“The world as we have created it is a process of our thinking. It cannot be changed without changing our thinking.”
― Albert Einstein

There seem to be 2 areas of argument at work here.

1. Opponents to the project, mainly residents of the Ten Broeck area who believe that this project would have a detrimental effect on their neighborhood and lifestyle.

2. Supporters of the project who believe that this is the only way to save the building.

To be honest, I find it surprising how heated these discussions have become. Very few people outside of the residents of the area, the Ravens Head owners, and those who are part of Historic Albany have an actual stake in what becomes of this proposed project.

It's almost like people LIKE arguing?!?!
http://rationalwiki.org/w/images/7/71/Internet_argument.jpg

Neighbors of St. Joseph's should consider themselves lucky. At least the owners of that building want to use it for something. If they think this is bad, they should move up the river to Watervliet, where the owners of St. Patrick's desperately want to tear it down and build a supermarket in its place, which will replace the supermarket that's a few short blocks away. I echo Kamran's words: "Recognize that few people are going to be able to pay to keep up this sort of building, and work with those who do have that ability to make the solution workable for everyone. You aren't likely to find another option."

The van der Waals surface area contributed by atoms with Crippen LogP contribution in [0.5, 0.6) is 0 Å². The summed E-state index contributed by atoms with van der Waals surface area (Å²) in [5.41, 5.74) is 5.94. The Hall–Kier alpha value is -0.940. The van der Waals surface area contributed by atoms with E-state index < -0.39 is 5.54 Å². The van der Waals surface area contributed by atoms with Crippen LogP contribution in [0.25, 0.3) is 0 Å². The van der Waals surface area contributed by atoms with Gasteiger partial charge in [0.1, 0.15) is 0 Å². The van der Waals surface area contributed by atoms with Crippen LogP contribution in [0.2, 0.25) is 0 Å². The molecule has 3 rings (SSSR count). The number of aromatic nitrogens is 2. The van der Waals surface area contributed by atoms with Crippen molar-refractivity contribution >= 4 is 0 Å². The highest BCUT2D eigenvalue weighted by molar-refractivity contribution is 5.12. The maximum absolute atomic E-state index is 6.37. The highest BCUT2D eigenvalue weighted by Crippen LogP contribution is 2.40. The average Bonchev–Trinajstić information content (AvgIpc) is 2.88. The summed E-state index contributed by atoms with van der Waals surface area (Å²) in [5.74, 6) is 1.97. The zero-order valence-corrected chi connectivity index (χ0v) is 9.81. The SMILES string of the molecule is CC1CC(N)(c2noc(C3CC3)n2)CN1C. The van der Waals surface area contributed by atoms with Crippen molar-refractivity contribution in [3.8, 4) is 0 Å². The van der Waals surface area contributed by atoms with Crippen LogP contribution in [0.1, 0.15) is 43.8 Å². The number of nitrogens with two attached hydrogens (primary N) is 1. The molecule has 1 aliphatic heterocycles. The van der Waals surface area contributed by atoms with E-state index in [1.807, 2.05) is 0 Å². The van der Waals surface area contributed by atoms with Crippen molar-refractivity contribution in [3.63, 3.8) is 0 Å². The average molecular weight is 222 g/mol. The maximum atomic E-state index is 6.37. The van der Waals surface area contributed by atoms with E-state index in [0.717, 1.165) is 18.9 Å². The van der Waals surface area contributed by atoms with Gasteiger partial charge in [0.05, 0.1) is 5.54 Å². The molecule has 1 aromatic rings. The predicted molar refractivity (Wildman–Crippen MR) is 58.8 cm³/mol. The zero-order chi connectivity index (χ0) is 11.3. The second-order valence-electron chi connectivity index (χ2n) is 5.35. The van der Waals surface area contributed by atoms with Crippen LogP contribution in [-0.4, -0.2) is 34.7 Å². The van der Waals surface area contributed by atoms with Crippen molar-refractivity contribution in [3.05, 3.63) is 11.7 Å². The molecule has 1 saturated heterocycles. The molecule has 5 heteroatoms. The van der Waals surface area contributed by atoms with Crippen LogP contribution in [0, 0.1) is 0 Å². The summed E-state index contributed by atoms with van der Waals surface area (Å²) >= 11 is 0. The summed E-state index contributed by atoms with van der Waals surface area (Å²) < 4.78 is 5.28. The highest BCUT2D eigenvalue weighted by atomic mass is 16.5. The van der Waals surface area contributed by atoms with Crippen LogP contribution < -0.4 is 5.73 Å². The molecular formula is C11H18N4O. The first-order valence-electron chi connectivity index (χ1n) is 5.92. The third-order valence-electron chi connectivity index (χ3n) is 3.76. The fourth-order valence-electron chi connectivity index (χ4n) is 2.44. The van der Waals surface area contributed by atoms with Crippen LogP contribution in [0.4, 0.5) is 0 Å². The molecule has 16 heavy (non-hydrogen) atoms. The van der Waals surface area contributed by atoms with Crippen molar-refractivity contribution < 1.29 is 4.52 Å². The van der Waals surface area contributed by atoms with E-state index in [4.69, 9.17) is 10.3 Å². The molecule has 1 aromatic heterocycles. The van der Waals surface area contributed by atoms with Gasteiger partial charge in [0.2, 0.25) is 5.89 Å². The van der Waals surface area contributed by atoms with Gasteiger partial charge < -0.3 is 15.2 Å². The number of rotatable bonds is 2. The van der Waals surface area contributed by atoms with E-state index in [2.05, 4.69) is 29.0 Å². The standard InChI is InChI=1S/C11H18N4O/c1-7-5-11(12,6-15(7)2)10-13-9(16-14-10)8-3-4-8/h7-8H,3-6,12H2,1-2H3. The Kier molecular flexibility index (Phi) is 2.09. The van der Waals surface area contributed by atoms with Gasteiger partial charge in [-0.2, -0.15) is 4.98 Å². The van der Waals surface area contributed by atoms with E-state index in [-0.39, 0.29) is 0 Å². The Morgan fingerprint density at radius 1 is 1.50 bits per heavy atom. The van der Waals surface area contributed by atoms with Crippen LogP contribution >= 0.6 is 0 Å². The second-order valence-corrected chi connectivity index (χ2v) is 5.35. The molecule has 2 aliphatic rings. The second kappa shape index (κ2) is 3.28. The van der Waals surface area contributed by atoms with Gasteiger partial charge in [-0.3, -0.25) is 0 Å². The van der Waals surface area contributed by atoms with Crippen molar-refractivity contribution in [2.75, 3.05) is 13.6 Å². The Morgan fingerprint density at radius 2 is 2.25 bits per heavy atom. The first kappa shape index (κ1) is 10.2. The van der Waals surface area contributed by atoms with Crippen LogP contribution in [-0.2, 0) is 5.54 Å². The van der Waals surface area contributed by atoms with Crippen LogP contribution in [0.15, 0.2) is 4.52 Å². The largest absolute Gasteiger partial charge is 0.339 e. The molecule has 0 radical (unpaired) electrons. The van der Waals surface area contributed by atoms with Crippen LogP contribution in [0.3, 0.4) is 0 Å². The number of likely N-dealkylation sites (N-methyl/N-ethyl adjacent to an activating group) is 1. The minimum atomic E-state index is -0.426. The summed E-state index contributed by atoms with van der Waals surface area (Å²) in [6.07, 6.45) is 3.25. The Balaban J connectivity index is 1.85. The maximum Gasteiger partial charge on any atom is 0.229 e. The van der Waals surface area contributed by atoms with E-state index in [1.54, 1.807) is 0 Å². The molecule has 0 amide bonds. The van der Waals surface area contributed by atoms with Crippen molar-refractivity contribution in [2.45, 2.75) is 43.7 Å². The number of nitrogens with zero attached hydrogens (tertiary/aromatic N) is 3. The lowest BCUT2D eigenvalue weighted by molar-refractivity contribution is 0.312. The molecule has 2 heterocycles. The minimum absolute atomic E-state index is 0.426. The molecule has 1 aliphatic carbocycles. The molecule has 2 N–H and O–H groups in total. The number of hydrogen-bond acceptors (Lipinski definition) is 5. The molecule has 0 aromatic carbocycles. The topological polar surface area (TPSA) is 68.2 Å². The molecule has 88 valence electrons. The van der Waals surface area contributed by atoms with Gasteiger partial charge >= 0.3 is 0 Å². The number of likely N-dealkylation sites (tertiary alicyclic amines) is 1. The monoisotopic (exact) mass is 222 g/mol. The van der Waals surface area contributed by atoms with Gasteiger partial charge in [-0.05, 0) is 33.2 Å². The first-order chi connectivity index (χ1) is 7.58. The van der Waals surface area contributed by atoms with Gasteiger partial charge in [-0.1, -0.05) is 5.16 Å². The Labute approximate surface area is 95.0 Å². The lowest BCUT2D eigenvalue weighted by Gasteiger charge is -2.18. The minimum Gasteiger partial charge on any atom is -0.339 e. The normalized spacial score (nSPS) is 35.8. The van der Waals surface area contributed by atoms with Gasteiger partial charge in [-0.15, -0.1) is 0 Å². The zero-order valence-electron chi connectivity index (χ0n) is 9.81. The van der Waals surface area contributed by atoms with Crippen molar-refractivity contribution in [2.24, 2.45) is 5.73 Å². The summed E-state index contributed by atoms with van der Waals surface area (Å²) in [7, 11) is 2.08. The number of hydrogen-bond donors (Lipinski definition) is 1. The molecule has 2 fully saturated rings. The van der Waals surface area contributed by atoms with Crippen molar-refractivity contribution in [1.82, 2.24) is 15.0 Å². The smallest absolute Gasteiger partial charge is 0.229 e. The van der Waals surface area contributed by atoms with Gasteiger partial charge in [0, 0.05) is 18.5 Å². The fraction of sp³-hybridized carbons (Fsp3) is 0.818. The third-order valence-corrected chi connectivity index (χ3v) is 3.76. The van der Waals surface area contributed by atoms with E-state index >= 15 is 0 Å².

@Skeptical

Do you live in Albany? Do the high number of vacant properties bother you? Do you pay property taxes? Does unemployment and economic vitality bother you? Do you know how much city, state grant, and private equity has been leveraged to save this building?

This goes beyond NIMBYism and affiliations. Residents of Albany chant "jobs" "walkable neighborhoods" "reduce the property tax burden" and "increase opportunities for local economic development" so much it might as well be the city motto.

A project comes forward that addresses some of the most critical needs in this city and what crops up? Local backlash about issues that can be worked out in permitting, operations, and enforcement of the new business.